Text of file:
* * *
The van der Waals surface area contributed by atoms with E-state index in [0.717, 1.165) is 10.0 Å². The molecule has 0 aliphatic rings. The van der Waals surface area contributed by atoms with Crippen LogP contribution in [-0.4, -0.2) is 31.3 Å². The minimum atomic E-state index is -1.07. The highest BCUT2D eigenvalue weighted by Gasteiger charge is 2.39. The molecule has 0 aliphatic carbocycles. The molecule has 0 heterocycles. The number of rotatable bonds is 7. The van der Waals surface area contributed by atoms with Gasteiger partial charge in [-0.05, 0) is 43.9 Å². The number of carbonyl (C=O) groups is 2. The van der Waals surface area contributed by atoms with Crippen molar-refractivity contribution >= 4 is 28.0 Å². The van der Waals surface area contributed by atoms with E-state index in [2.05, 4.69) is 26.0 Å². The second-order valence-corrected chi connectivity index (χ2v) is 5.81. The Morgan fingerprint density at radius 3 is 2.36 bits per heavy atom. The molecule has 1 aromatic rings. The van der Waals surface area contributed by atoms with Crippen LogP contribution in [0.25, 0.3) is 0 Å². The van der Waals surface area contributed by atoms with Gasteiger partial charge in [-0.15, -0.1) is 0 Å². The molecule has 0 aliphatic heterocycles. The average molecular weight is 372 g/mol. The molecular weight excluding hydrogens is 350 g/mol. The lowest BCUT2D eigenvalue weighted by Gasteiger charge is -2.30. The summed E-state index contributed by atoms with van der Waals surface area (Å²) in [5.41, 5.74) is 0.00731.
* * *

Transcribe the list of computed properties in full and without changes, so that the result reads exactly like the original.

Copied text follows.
The van der Waals surface area contributed by atoms with E-state index in [0.717, 1.165) is 10.0 Å². The molecule has 0 aliphatic rings. The van der Waals surface area contributed by atoms with Crippen LogP contribution in [-0.4, -0.2) is 31.3 Å². The minimum atomic E-state index is -1.07. The highest BCUT2D eigenvalue weighted by Gasteiger charge is 2.39. The molecule has 0 aliphatic carbocycles. The molecule has 0 heterocycles. The number of rotatable bonds is 7. The van der Waals surface area contributed by atoms with Gasteiger partial charge in [-0.05, 0) is 43.9 Å². The number of carbonyl (C=O) groups is 2. The van der Waals surface area contributed by atoms with Crippen molar-refractivity contribution >= 4 is 28.0 Å². The van der Waals surface area contributed by atoms with E-state index in [2.05, 4.69) is 26.0 Å². The second-order valence-corrected chi connectivity index (χ2v) is 5.81. The Morgan fingerprint density at radius 3 is 2.36 bits per heavy atom. The molecule has 1 aromatic rings. The van der Waals surface area contributed by atoms with Crippen LogP contribution in [0.25, 0.3) is 0 Å². The van der Waals surface area contributed by atoms with Gasteiger partial charge in [-0.15, -0.1) is 0 Å². The molecule has 0 aliphatic heterocycles. The average molecular weight is 372 g/mol. The molecular weight excluding hydrogens is 350 g/mol. The lowest BCUT2D eigenvalue weighted by Gasteiger charge is -2.30. The summed E-state index contributed by atoms with van der Waals surface area (Å²) in [5.41, 5.74) is 0.00731.